May 24, 2024, 02:53:58 PM
Forum Rules: Read This Before Posting


Topic: Solubility equilibrium  (Read 9978 times)

0 Members and 1 Guest are viewing this topic.

ChemGuy

  • Guest
Solubility equilibrium
« on: January 06, 2005, 08:49:26 PM »
Hi, there. Just a little problem with some senior chemistry in highschool. Only 2 questions.

1.) A solution contains 0.0100 M TlNO3 and 0.0100 M AgNO3.

a) Which compound precipitates first when solid NaI is slowly added to 100. mL of this solution? (Ksp TlI = 8.90 x 10^-8 ; Ksp AgI = 1.50 x 10^-16)

b) What mass of this ion remains unprecipitated when the second compound begins to precipitate (Answer: 1.81 x 10^-1 mg...we have to show our work, don't know what to do)

2.) A 1.00 L solution contains 100. mg of Ba+2 and 10.0 g of Sr+2. Within what range must the concentration of CrO4-2 be in order to precipitate Ba+2 without precipitating any Sr+2?
(Ksp BaCrO4 = 1.20 x 10^-10 ; Ksp SrCrO4 = 3.60 x 10^-5)
(Answer: 1.65 x 10^-7 < [CrO4-2] < 3.16 x 10^-4)

So, our teacher does give us the answers, however, we need to show the work and how we obtain the answer. For some, I'm sure those problems were very easy. The thing is, she hasn't gone into depth like this, and our textbooks do not cover solubility problems like these ones, just the basic ones.

For the first one, I assumed that the nitrate ions just act as spectators and do not get involved in the reaction when the Tl and Ag react with the iodide ion. I then did something like this:
ksp = [Ag+][I-]
1.50 x 10^-16 = (1.00 x 10^-2)[I-]
[I-] = 1.50 x 10^-14

ksp = [Tl+][I-]
8.90 x 10^-8 = (1.00 x 10^-2)[I-]
[I-] = 8.90 x 10^-6
I figured that either of those I values would tell me which precipitates first..but then I kind of lost myself in where I was going. For the second question, well I am kind of lost. I fooled around with a bunch of calculations for a good hour and ended up with a headache...if you can help, great. Thanks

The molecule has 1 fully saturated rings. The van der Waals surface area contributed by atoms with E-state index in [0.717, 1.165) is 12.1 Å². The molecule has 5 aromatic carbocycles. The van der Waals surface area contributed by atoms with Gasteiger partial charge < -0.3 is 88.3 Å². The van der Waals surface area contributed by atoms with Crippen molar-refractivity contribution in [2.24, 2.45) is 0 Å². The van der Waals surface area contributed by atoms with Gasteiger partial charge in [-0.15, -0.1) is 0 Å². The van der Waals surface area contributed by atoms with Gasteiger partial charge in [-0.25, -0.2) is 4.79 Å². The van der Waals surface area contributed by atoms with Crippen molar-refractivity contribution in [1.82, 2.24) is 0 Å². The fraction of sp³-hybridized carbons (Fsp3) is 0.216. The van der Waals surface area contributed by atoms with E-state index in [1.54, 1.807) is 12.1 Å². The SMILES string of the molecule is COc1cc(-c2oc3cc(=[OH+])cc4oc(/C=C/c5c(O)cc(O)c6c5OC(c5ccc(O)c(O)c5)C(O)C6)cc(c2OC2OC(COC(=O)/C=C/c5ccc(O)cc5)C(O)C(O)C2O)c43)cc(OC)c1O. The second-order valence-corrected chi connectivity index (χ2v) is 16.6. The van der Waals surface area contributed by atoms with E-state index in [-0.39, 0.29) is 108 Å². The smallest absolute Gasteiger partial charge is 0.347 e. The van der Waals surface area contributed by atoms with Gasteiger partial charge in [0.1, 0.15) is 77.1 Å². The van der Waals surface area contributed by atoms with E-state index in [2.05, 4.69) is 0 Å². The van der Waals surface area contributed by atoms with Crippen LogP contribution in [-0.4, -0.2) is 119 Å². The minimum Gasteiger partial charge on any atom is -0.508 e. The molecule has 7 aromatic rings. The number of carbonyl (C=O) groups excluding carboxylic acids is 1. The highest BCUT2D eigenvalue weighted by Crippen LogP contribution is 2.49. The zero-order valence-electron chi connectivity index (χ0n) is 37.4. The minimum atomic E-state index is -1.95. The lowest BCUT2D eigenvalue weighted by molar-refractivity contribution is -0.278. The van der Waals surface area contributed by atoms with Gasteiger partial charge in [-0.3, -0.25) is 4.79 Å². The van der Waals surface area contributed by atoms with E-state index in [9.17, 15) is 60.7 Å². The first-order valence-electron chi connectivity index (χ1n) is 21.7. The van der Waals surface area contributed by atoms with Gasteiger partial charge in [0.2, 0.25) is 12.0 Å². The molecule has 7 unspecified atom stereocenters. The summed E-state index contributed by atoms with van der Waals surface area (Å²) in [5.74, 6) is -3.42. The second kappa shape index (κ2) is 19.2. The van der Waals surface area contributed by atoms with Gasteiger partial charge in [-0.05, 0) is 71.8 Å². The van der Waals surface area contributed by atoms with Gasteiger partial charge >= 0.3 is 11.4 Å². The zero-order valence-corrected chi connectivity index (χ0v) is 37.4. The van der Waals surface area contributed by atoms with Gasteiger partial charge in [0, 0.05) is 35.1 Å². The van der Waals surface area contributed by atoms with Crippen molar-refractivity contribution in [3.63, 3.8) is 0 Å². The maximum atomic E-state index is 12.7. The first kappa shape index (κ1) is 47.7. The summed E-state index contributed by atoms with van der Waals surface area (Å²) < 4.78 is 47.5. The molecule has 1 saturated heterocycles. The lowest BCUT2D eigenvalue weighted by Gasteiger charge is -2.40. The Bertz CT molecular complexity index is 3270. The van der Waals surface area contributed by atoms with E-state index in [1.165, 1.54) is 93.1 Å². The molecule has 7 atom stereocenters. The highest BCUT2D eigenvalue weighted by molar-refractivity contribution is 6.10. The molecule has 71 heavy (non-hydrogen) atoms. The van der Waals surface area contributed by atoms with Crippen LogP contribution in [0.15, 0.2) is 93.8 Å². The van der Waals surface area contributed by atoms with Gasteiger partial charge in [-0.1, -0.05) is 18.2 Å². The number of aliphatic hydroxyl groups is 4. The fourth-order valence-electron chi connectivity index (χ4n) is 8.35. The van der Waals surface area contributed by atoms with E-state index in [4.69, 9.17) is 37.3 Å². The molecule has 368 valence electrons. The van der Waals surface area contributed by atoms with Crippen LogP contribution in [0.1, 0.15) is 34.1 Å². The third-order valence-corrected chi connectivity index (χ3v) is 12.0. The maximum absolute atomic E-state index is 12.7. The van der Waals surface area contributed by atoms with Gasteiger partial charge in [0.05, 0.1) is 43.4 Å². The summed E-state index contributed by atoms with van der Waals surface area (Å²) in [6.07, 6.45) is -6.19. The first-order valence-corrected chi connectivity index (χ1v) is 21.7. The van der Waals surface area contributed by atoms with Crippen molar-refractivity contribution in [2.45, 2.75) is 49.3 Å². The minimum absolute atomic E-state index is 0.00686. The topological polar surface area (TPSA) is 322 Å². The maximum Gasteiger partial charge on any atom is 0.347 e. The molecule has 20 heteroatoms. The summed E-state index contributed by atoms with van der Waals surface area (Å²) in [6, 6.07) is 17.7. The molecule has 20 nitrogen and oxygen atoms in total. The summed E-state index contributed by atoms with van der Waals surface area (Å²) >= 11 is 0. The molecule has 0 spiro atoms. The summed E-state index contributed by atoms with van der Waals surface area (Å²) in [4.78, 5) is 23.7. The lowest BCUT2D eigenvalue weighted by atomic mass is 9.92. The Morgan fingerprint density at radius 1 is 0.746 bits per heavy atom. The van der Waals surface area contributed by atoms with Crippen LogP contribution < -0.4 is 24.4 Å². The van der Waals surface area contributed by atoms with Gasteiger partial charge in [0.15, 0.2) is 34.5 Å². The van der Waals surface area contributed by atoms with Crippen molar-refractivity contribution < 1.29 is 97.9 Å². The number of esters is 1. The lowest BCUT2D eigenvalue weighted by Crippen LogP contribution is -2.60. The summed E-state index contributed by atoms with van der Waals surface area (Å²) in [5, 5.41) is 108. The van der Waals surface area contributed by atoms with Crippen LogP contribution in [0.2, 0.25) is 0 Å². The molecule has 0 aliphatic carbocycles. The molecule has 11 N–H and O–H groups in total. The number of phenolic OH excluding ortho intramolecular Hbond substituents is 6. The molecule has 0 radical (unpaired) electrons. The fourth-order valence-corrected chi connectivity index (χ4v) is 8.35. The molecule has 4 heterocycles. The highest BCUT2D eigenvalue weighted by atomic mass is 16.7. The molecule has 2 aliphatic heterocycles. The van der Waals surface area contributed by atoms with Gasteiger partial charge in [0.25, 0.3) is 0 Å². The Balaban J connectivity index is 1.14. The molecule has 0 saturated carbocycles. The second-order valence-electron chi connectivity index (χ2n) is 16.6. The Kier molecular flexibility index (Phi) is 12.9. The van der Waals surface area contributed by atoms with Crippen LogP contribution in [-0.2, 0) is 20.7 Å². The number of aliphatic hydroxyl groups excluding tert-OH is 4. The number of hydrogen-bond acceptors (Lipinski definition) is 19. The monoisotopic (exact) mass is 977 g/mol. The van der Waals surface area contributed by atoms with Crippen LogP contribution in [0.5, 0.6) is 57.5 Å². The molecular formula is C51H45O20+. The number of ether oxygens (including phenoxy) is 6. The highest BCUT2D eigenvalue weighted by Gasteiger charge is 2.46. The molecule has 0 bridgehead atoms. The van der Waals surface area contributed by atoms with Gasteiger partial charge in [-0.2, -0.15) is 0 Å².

Demotivator

  • Guest
Re:Solubility equilibrium
« Reply #1 on: January 06, 2005, 09:41:17 PM »
1a) The solubility product equation tells you how much soluble ion can exitst for a system. Obviously, the compound that can tolerate the least [I-] in solution will precipitate first.

1b) Knowing the [I-] for the second compound to start precip., that [I-] also exists in common for the first compound. Therefore plug it in for the first compound's equation to solve for it's [ion] and convert to mass.

You may be able to solve Q2, if you understand Q1.

Offline AWK

  • Retired Staff
  • Sr. Member
  • *
  • Posts: 7979
  • Mole Snacks: +555/-93
  • Gender: Male
Re:Solubility equilibrium
« Reply #2 on: January 07, 2005, 01:57:21 AM »
1a. We have the same concentration of both compounds and the same formula of solubility product since both iodides are binary compounds. Hence that compound precipitates first which show lowest solubility product.
1b. Calculate molar solubility of AgI which is equal to molar concentration of Ag(+)  at the moment when TlI start to precipitate ([I-]=8.9x10^-8 / 0.01 = 8.9x10^-6
Then molar solubility of AgI = 1.5x10^-16 / 8.9x10^-6 =1.685x10^-11
Solubility of AgI and  concentration of Ag(+) are equal since AgI is a binary compound hence
mass of Ag(+)
m=1000 x 0.1 x 108 x 1.685x10^-11=1.82x10^-7 mg

Your answer seems to be wrong

2.
1. Calculate molar concentration of Sr(2+) and Ba(2+)
2. From solubility products calculate the concentrations od CrO4(2-) at which corresponding chromates start to precipitate. You can selectively precipitate the first one between both concentrations. At the highest value the second chromate start to precipitate.
« Last Edit: January 07, 2005, 07:30:26 AM by AWK »
AWK

Sponsored Links